How Much do You Need to Retire

18 Dec 2015 
SOURCE: Wong Sui Jau
This question is often asked when the topic of retirement comes up. It is also likely that the sheer amount needed often scares many people so much they stop thinking about it then and there. Or worse, they give up on investing because they imagine they will never ever have enough to retire. Avoiding this question is not really the solution either. Singaporeans have an expected life expectancy of 82.5 years old, based on official government statistics. That is a long time. How long can we feasibly expect to work even if we wanted to? Most people are looking at retirement at 60 to 65 years old max. If you retire at 60, that's 22.5 years of retirement you have to plan for regardless. So, you can't really say "I will just have to keep working forever!" 

Also, if you have planned for it properly, you will be able to have a much better quality of life during retirement than if you didn't. However, back to the burning question of how much a person really needs for retirement? Unfortunately, it is impossible to have a general answer to this question, which is also why it is so hard to answer. You can't say for example "if you have a 1 million retirement nest egg, that's enough!" This is because everyone is different, so 1 million might be enough for one person, but not for the other. 

There is also the difference between realistic and idealistic goals. A person might say, "I must have 20 million dollars in order to have that dream retirement!" Well, that's probably why it's a "dream retirement". Its fine to aim big certainly, but the question is also what kind of opulent lifestyle needs that kind of money and is it a need or just a want? In contrast, some people have extremely frugal lifestyles and needs and could probably retire on a relatively small amount of money.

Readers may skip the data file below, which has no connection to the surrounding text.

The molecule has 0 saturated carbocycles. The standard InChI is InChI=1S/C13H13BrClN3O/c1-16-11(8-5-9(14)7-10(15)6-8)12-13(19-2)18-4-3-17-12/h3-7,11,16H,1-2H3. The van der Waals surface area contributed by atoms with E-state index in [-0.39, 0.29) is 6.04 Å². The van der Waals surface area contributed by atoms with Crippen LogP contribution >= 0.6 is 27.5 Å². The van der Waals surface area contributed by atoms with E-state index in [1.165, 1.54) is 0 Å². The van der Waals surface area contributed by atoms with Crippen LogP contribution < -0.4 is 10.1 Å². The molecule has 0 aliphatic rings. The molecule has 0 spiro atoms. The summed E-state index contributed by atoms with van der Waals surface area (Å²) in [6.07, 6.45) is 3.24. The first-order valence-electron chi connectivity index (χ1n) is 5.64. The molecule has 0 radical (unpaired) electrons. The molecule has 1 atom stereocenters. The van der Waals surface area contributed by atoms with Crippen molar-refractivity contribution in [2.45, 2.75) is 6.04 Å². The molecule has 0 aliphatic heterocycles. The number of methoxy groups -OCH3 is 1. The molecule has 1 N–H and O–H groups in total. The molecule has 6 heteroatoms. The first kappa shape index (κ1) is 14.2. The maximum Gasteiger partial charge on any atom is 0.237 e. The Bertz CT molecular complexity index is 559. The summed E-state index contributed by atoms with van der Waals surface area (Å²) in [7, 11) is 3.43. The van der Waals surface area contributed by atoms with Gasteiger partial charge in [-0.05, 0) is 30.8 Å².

Leaving aside the extremes, I find that what is considered "realistic" to me would be existing expenditure. You are typically limited by what you earn every month in terms of what you can spend (unless you are busting all your credit cards). So, for example, if you are earning $3000 per month, you typically spend less than $3000 per month. Using that current monthly expenditure is a good ballpark figure to start with. So, if you monthly expenses are $2000, then if your retirement nest egg can generate you a passive income of $2000 a month (or $24000 a year), then theoretically, you can "retire" or stop work. If you want more, then you need a bigger nest egg.